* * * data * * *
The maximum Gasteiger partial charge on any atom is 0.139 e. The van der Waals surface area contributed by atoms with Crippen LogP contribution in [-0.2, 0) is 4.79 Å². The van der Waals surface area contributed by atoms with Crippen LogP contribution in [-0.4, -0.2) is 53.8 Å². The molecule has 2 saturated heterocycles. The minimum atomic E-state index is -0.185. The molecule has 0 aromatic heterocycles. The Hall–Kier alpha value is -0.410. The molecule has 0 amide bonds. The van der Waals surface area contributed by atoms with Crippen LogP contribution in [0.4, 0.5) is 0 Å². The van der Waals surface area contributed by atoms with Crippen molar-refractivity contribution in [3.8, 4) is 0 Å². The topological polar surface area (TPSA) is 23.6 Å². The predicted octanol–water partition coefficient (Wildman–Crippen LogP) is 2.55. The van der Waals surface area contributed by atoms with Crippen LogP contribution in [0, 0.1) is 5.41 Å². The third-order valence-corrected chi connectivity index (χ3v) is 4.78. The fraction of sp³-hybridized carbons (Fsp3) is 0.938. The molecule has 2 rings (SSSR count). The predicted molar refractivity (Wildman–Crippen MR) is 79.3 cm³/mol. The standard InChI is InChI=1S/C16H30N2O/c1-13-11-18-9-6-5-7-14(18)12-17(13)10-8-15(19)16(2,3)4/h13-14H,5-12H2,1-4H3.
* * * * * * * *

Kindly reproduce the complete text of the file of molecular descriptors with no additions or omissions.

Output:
The maximum Gasteiger partial charge on any atom is 0.139 e. The van der Waals surface area contributed by atoms with Crippen LogP contribution in [-0.2, 0) is 4.79 Å². The van der Waals surface area contributed by atoms with Crippen LogP contribution in [-0.4, -0.2) is 53.8 Å². The molecule has 2 saturated heterocycles. The minimum atomic E-state index is -0.185. The molecule has 0 aromatic heterocycles. The Hall–Kier alpha value is -0.410. The molecule has 0 amide bonds. The van der Waals surface area contributed by atoms with Crippen LogP contribution in [0.4, 0.5) is 0 Å². The van der Waals surface area contributed by atoms with Crippen molar-refractivity contribution in [3.8, 4) is 0 Å². The topological polar surface area (TPSA) is 23.6 Å². The predicted octanol–water partition coefficient (Wildman–Crippen LogP) is 2.55. The van der Waals surface area contributed by atoms with Crippen LogP contribution in [0, 0.1) is 5.41 Å². The third-order valence-corrected chi connectivity index (χ3v) is 4.78. The fraction of sp³-hybridized carbons (Fsp3) is 0.938. The molecule has 2 rings (SSSR count). The predicted molar refractivity (Wildman–Crippen MR) is 79.3 cm³/mol. The standard InChI is InChI=1S/C16H30N2O/c1-13-11-18-9-6-5-7-14(18)12-17(13)10-8-15(19)16(2,3)4/h13-14H,5-12H2,1-4H3.